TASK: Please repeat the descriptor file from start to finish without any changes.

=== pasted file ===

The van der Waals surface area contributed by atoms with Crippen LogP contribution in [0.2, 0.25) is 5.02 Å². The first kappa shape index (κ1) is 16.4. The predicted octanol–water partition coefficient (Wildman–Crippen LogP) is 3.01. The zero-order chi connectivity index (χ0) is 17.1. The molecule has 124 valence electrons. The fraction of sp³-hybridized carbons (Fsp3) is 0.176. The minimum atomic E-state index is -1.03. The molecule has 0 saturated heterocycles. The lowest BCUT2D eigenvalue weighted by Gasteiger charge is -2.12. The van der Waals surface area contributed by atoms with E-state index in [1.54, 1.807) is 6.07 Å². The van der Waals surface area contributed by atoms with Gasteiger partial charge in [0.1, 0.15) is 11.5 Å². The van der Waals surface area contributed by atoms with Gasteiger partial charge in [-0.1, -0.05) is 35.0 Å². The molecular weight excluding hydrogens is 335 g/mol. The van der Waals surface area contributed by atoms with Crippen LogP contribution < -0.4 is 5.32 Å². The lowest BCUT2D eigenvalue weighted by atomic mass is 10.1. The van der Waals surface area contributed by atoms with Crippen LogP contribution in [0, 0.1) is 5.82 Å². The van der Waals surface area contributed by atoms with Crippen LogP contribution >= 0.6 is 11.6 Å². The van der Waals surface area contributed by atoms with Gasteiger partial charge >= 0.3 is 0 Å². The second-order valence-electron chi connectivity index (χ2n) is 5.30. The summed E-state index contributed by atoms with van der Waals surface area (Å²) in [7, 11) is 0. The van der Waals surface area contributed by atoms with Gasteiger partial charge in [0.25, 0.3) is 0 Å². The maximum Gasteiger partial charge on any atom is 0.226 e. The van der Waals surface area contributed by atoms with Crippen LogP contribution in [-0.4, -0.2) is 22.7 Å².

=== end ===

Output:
The van der Waals surface area contributed by atoms with Crippen LogP contribution in [0.2, 0.25) is 5.02 Å². The first kappa shape index (κ1) is 16.4. The predicted octanol–water partition coefficient (Wildman–Crippen LogP) is 3.01. The zero-order chi connectivity index (χ0) is 17.1. The molecule has 124 valence electrons. The fraction of sp³-hybridized carbons (Fsp3) is 0.176. The minimum atomic E-state index is -1.03. The molecule has 0 saturated heterocycles. The lowest BCUT2D eigenvalue weighted by Gasteiger charge is -2.12. The van der Waals surface area contributed by atoms with E-state index in [1.54, 1.807) is 6.07 Å². The van der Waals surface area contributed by atoms with Gasteiger partial charge in [0.1, 0.15) is 11.5 Å². The van der Waals surface area contributed by atoms with Gasteiger partial charge in [-0.1, -0.05) is 35.0 Å². The molecular weight excluding hydrogens is 335 g/mol. The van der Waals surface area contributed by atoms with Crippen LogP contribution < -0.4 is 5.32 Å². The lowest BCUT2D eigenvalue weighted by atomic mass is 10.1. The van der Waals surface area contributed by atoms with Crippen LogP contribution in [0, 0.1) is 5.82 Å². The van der Waals surface area contributed by atoms with Crippen LogP contribution >= 0.6 is 11.6 Å². The van der Waals surface area contributed by atoms with Gasteiger partial charge >= 0.3 is 0 Å². The second-order valence-electron chi connectivity index (χ2n) is 5.30. The summed E-state index contributed by atoms with van der Waals surface area (Å²) in [7, 11) is 0. The van der Waals surface area contributed by atoms with Gasteiger partial charge in [0.25, 0.3) is 0 Å². The maximum Gasteiger partial charge on any atom is 0.226 e. The van der Waals surface area contributed by atoms with Crippen LogP contribution in [-0.4, -0.2) is 22.7 Å².